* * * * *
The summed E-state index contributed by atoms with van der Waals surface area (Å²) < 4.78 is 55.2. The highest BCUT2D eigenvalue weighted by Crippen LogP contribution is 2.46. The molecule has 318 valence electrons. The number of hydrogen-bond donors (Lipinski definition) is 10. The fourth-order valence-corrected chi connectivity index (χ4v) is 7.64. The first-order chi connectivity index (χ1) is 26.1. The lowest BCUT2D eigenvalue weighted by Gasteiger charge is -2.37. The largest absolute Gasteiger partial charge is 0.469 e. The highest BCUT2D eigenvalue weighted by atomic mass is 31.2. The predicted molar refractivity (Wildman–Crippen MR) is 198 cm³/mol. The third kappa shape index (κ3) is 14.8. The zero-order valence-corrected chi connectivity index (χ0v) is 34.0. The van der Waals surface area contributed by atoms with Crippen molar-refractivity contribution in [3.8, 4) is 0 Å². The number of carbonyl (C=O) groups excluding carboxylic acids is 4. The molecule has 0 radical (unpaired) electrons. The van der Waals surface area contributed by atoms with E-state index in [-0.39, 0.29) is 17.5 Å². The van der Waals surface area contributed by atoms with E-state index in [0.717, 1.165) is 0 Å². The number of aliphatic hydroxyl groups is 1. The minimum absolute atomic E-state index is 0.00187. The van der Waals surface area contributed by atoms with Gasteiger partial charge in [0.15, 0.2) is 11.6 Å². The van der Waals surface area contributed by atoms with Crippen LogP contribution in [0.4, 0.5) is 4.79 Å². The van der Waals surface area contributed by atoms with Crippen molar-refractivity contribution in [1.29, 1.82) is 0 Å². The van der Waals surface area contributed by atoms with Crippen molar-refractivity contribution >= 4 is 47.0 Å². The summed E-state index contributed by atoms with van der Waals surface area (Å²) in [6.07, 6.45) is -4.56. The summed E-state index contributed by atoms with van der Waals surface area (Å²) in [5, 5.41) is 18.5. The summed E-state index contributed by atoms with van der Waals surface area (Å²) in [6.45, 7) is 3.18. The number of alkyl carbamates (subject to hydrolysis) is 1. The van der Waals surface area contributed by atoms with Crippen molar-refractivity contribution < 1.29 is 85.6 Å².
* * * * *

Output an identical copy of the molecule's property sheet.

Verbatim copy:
The summed E-state index contributed by atoms with van der Waals surface area (Å²) < 4.78 is 55.2. The highest BCUT2D eigenvalue weighted by Crippen LogP contribution is 2.46. The molecule has 318 valence electrons. The number of hydrogen-bond donors (Lipinski definition) is 10. The fourth-order valence-corrected chi connectivity index (χ4v) is 7.64. The first-order chi connectivity index (χ1) is 26.1. The lowest BCUT2D eigenvalue weighted by Gasteiger charge is -2.37. The largest absolute Gasteiger partial charge is 0.469 e. The highest BCUT2D eigenvalue weighted by atomic mass is 31.2. The predicted molar refractivity (Wildman–Crippen MR) is 198 cm³/mol. The third kappa shape index (κ3) is 14.8. The zero-order valence-corrected chi connectivity index (χ0v) is 34.0. The van der Waals surface area contributed by atoms with Crippen molar-refractivity contribution in [3.8, 4) is 0 Å². The number of carbonyl (C=O) groups excluding carboxylic acids is 4. The molecule has 0 radical (unpaired) electrons. The van der Waals surface area contributed by atoms with E-state index in [-0.39, 0.29) is 17.5 Å². The van der Waals surface area contributed by atoms with E-state index in [0.717, 1.165) is 0 Å². The number of aliphatic hydroxyl groups is 1. The minimum absolute atomic E-state index is 0.00187. The van der Waals surface area contributed by atoms with Gasteiger partial charge in [0.15, 0.2) is 11.6 Å². The van der Waals surface area contributed by atoms with Crippen LogP contribution in [0.4, 0.5) is 4.79 Å². The van der Waals surface area contributed by atoms with Crippen molar-refractivity contribution in [1.29, 1.82) is 0 Å². The van der Waals surface area contributed by atoms with Crippen molar-refractivity contribution >= 4 is 47.0 Å². The summed E-state index contributed by atoms with van der Waals surface area (Å²) in [6.07, 6.45) is -4.56. The summed E-state index contributed by atoms with van der Waals surface area (Å²) in [5, 5.41) is 18.5. The summed E-state index contributed by atoms with van der Waals surface area (Å²) in [6.45, 7) is 3.18. The number of alkyl carbamates (subject to hydrolysis) is 1. The van der Waals surface area contributed by atoms with Crippen molar-refractivity contribution < 1.29 is 85.6 Å².